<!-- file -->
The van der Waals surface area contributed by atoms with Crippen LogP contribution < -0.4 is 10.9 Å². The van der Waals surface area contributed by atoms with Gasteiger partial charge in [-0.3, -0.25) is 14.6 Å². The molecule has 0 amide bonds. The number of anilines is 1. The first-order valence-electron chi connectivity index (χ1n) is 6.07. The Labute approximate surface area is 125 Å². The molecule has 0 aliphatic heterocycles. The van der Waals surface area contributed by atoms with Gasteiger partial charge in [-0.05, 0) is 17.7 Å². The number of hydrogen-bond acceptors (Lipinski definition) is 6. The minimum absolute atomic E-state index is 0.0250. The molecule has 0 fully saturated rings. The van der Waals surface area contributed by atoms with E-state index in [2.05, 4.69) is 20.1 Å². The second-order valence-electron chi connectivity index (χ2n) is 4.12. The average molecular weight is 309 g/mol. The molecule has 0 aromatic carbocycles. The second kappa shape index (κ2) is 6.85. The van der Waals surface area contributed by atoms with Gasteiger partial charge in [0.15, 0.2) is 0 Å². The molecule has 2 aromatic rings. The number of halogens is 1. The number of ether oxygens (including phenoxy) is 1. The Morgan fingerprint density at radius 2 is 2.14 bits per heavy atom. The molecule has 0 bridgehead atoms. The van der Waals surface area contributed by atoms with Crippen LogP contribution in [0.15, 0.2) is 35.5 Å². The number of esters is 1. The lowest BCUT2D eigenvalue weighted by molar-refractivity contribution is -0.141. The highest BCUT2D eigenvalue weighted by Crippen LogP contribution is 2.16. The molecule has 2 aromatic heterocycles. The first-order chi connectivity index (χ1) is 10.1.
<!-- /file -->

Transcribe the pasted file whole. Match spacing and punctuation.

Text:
The van der Waals surface area contributed by atoms with Crippen LogP contribution < -0.4 is 10.9 Å². The van der Waals surface area contributed by atoms with Gasteiger partial charge in [-0.3, -0.25) is 14.6 Å². The molecule has 0 amide bonds. The number of anilines is 1. The first-order valence-electron chi connectivity index (χ1n) is 6.07. The Labute approximate surface area is 125 Å². The molecule has 0 aliphatic heterocycles. The van der Waals surface area contributed by atoms with Gasteiger partial charge in [-0.05, 0) is 17.7 Å². The number of hydrogen-bond acceptors (Lipinski definition) is 6. The minimum absolute atomic E-state index is 0.0250. The molecule has 0 fully saturated rings. The van der Waals surface area contributed by atoms with E-state index in [2.05, 4.69) is 20.1 Å². The second-order valence-electron chi connectivity index (χ2n) is 4.12. The average molecular weight is 309 g/mol. The molecule has 0 aromatic carbocycles. The second kappa shape index (κ2) is 6.85. The van der Waals surface area contributed by atoms with Gasteiger partial charge in [0.15, 0.2) is 0 Å². The molecule has 2 aromatic rings. The number of halogens is 1. The number of ether oxygens (including phenoxy) is 1. The Morgan fingerprint density at radius 2 is 2.14 bits per heavy atom. The molecule has 0 bridgehead atoms. The van der Waals surface area contributed by atoms with Crippen LogP contribution in [0.15, 0.2) is 35.5 Å². The number of esters is 1. The lowest BCUT2D eigenvalue weighted by molar-refractivity contribution is -0.141. The highest BCUT2D eigenvalue weighted by Crippen LogP contribution is 2.16. The molecule has 2 aromatic heterocycles. The first-order chi connectivity index (χ1) is 10.1.